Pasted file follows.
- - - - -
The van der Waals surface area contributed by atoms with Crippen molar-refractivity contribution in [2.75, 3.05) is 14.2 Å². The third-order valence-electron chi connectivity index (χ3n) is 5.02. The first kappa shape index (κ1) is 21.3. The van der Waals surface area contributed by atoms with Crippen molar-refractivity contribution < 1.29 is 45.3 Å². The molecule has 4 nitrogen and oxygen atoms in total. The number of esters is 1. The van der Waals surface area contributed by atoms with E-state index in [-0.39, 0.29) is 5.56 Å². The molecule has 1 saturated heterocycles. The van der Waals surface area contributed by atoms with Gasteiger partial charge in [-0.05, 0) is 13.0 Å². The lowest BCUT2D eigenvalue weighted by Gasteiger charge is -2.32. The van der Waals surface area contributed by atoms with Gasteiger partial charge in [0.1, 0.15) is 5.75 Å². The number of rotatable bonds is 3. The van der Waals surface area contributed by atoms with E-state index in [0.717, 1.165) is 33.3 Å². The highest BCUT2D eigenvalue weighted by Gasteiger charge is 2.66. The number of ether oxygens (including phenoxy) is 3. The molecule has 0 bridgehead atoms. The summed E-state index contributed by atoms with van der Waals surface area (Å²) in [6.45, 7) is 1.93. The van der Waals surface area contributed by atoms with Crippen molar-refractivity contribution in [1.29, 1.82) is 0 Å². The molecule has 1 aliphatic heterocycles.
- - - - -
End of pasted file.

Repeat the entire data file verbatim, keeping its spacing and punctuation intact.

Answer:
The van der Waals surface area contributed by atoms with Crippen molar-refractivity contribution in [2.75, 3.05) is 14.2 Å². The third-order valence-electron chi connectivity index (χ3n) is 5.02. The first kappa shape index (κ1) is 21.3. The van der Waals surface area contributed by atoms with Crippen molar-refractivity contribution < 1.29 is 45.3 Å². The molecule has 4 nitrogen and oxygen atoms in total. The number of esters is 1. The van der Waals surface area contributed by atoms with E-state index in [-0.39, 0.29) is 5.56 Å². The molecule has 1 saturated heterocycles. The van der Waals surface area contributed by atoms with Gasteiger partial charge in [-0.05, 0) is 13.0 Å². The lowest BCUT2D eigenvalue weighted by Gasteiger charge is -2.32. The van der Waals surface area contributed by atoms with Gasteiger partial charge in [0.1, 0.15) is 5.75 Å². The number of rotatable bonds is 3. The van der Waals surface area contributed by atoms with E-state index in [0.717, 1.165) is 33.3 Å². The highest BCUT2D eigenvalue weighted by Gasteiger charge is 2.66. The number of ether oxygens (including phenoxy) is 3. The molecule has 0 bridgehead atoms. The summed E-state index contributed by atoms with van der Waals surface area (Å²) in [6.45, 7) is 1.93. The van der Waals surface area contributed by atoms with Crippen molar-refractivity contribution in [1.29, 1.82) is 0 Å². The molecule has 1 aliphatic heterocycles.